What is Fanconi Anemia (FA)?
Fanconi anemia is an inherited disease that can lead to bone marrow failure and cancer. Though considered primarily a blood disease, FA may affect all systems of the body. Most patients require a bone marrow transplant in childhood. Many patients develop leukemia. Patients who live into adulthood are extremely likely to develop head and neck, gynecologic, and/or gastrointestinal cancer which occur much earlier than the general population.
Due to the high incidence of cancer in FA patients, the disease has captured the attention of researchers worldwide. Discovering a link between defective FA genes and certain cancers such as head and neck, gastrointestinal, gynecologic and breast cancer in the non-FA population has led many top researchers to believe that finding a cure for the disease may be a key to beating cancer itself.
KATA has funded over $1 million in Fanconi anemia research, including research into the causes, treatment and prevention of cancers particularly harmful to FA patients. Click here for a list of specific research funded.
Children With Special Needs
With the commitment to reflect the lives and hearts of Kendall and Taylor, KATA also provides a limited amount of funding for projects that enhance the lives of children living with the challenges of disease, disability and poverty.
Since 2006, KATA has provided nearly one quarter of a million dollars in funding for these secondary projects*. Click here for a list of specific projects funded.
How You Have Helped
By helping fund nearly 1.5 million dollars in Fanconi anemia research, YOU have given hope to FA patients worldwide. Click here for a list of specific research funded.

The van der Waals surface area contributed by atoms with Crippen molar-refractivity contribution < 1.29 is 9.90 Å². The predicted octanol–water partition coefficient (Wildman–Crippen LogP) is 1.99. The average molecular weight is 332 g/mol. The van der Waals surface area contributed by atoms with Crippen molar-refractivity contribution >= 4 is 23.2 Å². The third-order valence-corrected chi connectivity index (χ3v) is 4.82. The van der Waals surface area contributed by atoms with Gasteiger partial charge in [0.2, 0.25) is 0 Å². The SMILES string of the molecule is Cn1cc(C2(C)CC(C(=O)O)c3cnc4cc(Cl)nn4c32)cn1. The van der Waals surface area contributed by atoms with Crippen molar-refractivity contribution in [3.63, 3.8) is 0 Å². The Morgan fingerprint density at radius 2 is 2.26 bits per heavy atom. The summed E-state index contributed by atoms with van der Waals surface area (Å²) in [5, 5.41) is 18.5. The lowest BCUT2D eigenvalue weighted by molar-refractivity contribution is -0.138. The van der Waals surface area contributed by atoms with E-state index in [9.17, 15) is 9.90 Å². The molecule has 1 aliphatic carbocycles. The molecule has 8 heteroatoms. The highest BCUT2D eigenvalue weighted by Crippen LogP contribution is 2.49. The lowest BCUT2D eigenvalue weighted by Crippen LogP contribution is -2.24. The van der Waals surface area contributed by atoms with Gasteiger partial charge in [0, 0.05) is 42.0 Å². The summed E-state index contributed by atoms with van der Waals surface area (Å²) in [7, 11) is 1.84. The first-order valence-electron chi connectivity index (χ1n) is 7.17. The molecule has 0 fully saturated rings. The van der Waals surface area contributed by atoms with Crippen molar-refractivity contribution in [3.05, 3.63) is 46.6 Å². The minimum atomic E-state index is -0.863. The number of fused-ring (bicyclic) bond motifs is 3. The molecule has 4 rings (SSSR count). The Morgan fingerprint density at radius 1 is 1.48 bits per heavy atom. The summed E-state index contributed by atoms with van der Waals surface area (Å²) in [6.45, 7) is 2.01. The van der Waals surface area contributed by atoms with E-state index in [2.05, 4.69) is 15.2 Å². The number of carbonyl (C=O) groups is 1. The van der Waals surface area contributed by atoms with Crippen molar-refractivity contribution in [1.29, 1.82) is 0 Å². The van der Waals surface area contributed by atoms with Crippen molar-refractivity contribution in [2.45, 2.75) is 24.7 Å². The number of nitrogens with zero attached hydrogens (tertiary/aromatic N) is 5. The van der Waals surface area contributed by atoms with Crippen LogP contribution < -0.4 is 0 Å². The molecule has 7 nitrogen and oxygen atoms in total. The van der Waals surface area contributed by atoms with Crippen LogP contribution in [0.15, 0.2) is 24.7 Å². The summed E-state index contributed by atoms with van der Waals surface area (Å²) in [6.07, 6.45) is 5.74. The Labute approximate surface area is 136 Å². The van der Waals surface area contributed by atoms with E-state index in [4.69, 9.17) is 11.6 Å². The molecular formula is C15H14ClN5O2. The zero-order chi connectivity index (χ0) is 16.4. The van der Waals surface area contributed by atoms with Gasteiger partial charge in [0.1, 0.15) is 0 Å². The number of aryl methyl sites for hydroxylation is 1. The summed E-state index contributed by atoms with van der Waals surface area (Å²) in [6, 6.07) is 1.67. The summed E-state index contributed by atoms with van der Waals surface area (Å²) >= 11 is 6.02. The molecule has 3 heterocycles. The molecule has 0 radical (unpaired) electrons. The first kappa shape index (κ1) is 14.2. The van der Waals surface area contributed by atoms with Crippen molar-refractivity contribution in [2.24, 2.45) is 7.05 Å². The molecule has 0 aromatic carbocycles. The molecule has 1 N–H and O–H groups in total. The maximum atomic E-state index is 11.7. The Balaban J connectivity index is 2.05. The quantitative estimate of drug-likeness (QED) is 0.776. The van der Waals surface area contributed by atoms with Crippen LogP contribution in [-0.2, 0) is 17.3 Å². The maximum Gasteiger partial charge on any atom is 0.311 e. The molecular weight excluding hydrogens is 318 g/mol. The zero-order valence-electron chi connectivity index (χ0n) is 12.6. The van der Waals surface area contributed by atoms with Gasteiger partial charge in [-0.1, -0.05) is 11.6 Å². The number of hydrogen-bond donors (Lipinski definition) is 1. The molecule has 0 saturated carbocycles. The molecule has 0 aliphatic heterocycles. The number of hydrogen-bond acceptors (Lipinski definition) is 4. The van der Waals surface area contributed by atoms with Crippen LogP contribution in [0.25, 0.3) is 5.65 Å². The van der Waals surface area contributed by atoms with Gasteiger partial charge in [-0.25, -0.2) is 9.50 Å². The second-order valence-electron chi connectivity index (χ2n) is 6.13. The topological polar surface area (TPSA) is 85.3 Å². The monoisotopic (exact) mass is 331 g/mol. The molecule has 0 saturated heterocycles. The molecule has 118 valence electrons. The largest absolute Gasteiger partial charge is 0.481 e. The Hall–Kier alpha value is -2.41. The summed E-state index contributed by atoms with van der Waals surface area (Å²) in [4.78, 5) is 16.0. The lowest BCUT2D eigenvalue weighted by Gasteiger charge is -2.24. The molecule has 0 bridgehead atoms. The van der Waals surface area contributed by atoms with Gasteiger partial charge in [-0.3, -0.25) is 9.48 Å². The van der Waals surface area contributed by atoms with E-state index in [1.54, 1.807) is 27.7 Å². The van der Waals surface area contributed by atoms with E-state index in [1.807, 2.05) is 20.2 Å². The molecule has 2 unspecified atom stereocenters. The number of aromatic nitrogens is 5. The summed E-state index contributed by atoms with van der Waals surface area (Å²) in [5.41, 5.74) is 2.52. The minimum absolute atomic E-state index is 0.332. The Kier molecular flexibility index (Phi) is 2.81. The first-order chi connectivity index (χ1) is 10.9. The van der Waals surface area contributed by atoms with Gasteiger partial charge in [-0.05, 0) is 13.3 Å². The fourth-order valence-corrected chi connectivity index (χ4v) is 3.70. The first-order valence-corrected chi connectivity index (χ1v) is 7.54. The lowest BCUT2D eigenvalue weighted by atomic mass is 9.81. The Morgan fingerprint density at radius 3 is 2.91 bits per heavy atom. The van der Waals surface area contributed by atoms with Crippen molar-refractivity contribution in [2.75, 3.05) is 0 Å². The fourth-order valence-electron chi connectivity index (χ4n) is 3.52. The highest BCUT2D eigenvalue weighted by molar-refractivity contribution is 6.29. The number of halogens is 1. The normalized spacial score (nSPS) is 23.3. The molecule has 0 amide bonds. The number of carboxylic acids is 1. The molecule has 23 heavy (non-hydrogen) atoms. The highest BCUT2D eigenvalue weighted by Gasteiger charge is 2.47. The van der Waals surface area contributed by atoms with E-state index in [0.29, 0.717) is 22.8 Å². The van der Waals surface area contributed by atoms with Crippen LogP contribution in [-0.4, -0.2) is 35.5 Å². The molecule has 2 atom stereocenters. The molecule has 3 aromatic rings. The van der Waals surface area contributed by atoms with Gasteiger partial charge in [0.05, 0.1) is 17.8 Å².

- FA individuals are living longer and better with 33 years now the current median lifespan.
- When Kendall and Taylor were diagnosed in 1991, transplant outcomes were dismal. Today bone marrow transplant success rates for FA patients with a matched unrelated donor have risen from 0% in 1989 to over 87% today in some transplant centers that specialize in Fanconi anemia. Matched sibling donor transplants have risen from a 35% success rate to close to 100% today in those centers.
- Pilot funding has enabled many FA researchers to go on to receive major grants for FA research from the National Institutes of Health and other funding sources worldwide.
- 19 FA genes have now been identified. BRCA1, the most common breast and ovarian cancer susceptibility gene, has been identified as an FA gene. Five of the 19 FA genes, including BRCA2, are also breast and ovarian cancer susceptibility genes. Research on FA cancers has benefits that extend far beyond FA patients!
YOUR DONATION MATTERS!
[Research efforts into Fanconi anemia] have demonstrated that a rare genetic disorder can provide a vital key to understanding the basic biological process of cancer itself. The importance of these efforts to the advancement of medical science cannot be overstated.
- Lee Hartwell, PhD, President and Director, Fred Hutchinson Cancer Research Center, Seattle, WA. Winner, Nobel Prize, 2001.
*KATA is governed by a nine member Board of Directors that is committed to minimizing costs in order to maximize the impact of money raised. Since its formation in 2006, KATA has kept its combined administrative and fundraising costs at less than 11%.